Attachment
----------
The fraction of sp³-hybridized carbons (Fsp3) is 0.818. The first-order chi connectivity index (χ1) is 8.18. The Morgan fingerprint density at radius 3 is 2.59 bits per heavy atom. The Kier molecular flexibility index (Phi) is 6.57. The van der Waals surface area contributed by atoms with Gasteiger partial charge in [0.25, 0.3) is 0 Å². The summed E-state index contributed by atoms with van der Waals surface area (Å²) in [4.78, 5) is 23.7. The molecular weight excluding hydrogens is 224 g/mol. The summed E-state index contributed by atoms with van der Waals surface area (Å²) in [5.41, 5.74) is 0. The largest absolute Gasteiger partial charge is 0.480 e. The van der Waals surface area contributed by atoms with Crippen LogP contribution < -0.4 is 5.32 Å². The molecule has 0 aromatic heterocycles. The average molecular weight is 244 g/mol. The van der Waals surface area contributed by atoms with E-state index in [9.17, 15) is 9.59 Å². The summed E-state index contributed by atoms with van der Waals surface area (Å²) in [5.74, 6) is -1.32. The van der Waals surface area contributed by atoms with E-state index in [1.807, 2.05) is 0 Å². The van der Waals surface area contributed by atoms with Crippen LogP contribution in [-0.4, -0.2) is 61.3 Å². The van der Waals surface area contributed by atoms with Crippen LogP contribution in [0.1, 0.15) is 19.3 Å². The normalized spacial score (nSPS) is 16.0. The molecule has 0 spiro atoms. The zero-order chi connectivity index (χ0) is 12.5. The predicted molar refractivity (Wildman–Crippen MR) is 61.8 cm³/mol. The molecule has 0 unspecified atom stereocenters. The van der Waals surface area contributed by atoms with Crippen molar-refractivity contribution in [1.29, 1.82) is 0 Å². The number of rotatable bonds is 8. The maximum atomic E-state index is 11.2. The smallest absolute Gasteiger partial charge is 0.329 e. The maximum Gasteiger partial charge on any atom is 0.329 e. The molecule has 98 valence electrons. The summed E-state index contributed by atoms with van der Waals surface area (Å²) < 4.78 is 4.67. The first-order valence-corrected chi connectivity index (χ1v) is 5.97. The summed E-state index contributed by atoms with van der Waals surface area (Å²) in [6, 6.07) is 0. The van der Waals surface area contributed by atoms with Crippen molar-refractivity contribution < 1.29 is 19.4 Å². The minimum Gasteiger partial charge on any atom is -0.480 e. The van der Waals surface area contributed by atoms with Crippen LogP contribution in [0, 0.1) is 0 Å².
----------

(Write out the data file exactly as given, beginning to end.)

The fraction of sp³-hybridized carbons (Fsp3) is 0.818. The first-order chi connectivity index (χ1) is 8.18. The Morgan fingerprint density at radius 3 is 2.59 bits per heavy atom. The Kier molecular flexibility index (Phi) is 6.57. The van der Waals surface area contributed by atoms with Gasteiger partial charge in [0.25, 0.3) is 0 Å². The summed E-state index contributed by atoms with van der Waals surface area (Å²) in [4.78, 5) is 23.7. The molecular weight excluding hydrogens is 224 g/mol. The summed E-state index contributed by atoms with van der Waals surface area (Å²) in [5.41, 5.74) is 0. The largest absolute Gasteiger partial charge is 0.480 e. The van der Waals surface area contributed by atoms with Crippen LogP contribution < -0.4 is 5.32 Å². The molecule has 0 aromatic heterocycles. The average molecular weight is 244 g/mol. The van der Waals surface area contributed by atoms with E-state index in [9.17, 15) is 9.59 Å². The summed E-state index contributed by atoms with van der Waals surface area (Å²) in [5.74, 6) is -1.32. The van der Waals surface area contributed by atoms with E-state index in [1.807, 2.05) is 0 Å². The van der Waals surface area contributed by atoms with Crippen LogP contribution in [-0.4, -0.2) is 61.3 Å². The van der Waals surface area contributed by atoms with Crippen LogP contribution in [0.1, 0.15) is 19.3 Å². The normalized spacial score (nSPS) is 16.0. The molecule has 0 spiro atoms. The zero-order chi connectivity index (χ0) is 12.5. The predicted molar refractivity (Wildman–Crippen MR) is 61.8 cm³/mol. The molecule has 0 unspecified atom stereocenters. The van der Waals surface area contributed by atoms with Crippen molar-refractivity contribution in [1.29, 1.82) is 0 Å². The number of rotatable bonds is 8. The maximum atomic E-state index is 11.2. The smallest absolute Gasteiger partial charge is 0.329 e. The maximum Gasteiger partial charge on any atom is 0.329 e. The molecule has 98 valence electrons. The summed E-state index contributed by atoms with van der Waals surface area (Å²) < 4.78 is 4.67. The first-order valence-corrected chi connectivity index (χ1v) is 5.97. The summed E-state index contributed by atoms with van der Waals surface area (Å²) in [6, 6.07) is 0. The van der Waals surface area contributed by atoms with Crippen molar-refractivity contribution < 1.29 is 19.4 Å². The minimum Gasteiger partial charge on any atom is -0.480 e. The van der Waals surface area contributed by atoms with Crippen LogP contribution in [0, 0.1) is 0 Å².